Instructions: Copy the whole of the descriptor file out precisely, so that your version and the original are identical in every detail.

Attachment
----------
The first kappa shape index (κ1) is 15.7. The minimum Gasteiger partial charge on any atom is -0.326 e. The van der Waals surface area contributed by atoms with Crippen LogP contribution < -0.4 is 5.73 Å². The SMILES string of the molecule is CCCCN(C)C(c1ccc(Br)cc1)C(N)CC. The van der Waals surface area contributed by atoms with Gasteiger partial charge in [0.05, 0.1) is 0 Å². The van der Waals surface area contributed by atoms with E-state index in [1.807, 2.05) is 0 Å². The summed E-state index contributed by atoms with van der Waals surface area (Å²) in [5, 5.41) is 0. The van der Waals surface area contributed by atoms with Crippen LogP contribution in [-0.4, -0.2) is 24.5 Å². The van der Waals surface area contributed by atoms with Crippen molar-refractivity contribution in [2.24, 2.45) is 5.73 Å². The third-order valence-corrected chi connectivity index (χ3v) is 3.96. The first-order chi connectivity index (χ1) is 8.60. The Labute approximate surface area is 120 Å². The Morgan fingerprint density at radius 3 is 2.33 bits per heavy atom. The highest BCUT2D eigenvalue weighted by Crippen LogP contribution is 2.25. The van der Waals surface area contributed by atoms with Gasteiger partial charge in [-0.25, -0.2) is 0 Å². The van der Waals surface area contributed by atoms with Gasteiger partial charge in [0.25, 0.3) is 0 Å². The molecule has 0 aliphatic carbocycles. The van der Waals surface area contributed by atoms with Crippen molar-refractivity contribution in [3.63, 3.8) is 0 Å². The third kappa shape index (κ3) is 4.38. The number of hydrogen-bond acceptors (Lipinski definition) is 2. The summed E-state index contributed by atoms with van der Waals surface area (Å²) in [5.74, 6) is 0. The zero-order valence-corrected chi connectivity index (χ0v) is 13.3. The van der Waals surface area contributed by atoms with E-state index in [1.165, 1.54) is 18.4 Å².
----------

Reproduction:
The first kappa shape index (κ1) is 15.7. The minimum Gasteiger partial charge on any atom is -0.326 e. The van der Waals surface area contributed by atoms with Crippen LogP contribution < -0.4 is 5.73 Å². The SMILES string of the molecule is CCCCN(C)C(c1ccc(Br)cc1)C(N)CC. The van der Waals surface area contributed by atoms with Gasteiger partial charge in [0.05, 0.1) is 0 Å². The van der Waals surface area contributed by atoms with E-state index in [1.807, 2.05) is 0 Å². The summed E-state index contributed by atoms with van der Waals surface area (Å²) in [5, 5.41) is 0. The van der Waals surface area contributed by atoms with Crippen LogP contribution in [-0.4, -0.2) is 24.5 Å². The van der Waals surface area contributed by atoms with Crippen molar-refractivity contribution in [2.24, 2.45) is 5.73 Å². The third-order valence-corrected chi connectivity index (χ3v) is 3.96. The first-order chi connectivity index (χ1) is 8.60. The Labute approximate surface area is 120 Å². The Morgan fingerprint density at radius 3 is 2.33 bits per heavy atom. The highest BCUT2D eigenvalue weighted by Crippen LogP contribution is 2.25. The van der Waals surface area contributed by atoms with Gasteiger partial charge in [-0.25, -0.2) is 0 Å². The van der Waals surface area contributed by atoms with Gasteiger partial charge in [0.25, 0.3) is 0 Å². The molecule has 0 aliphatic carbocycles. The van der Waals surface area contributed by atoms with Crippen molar-refractivity contribution in [3.63, 3.8) is 0 Å². The third kappa shape index (κ3) is 4.38. The number of hydrogen-bond acceptors (Lipinski definition) is 2. The summed E-state index contributed by atoms with van der Waals surface area (Å²) in [5.74, 6) is 0. The zero-order valence-corrected chi connectivity index (χ0v) is 13.3. The van der Waals surface area contributed by atoms with E-state index in [1.165, 1.54) is 18.4 Å².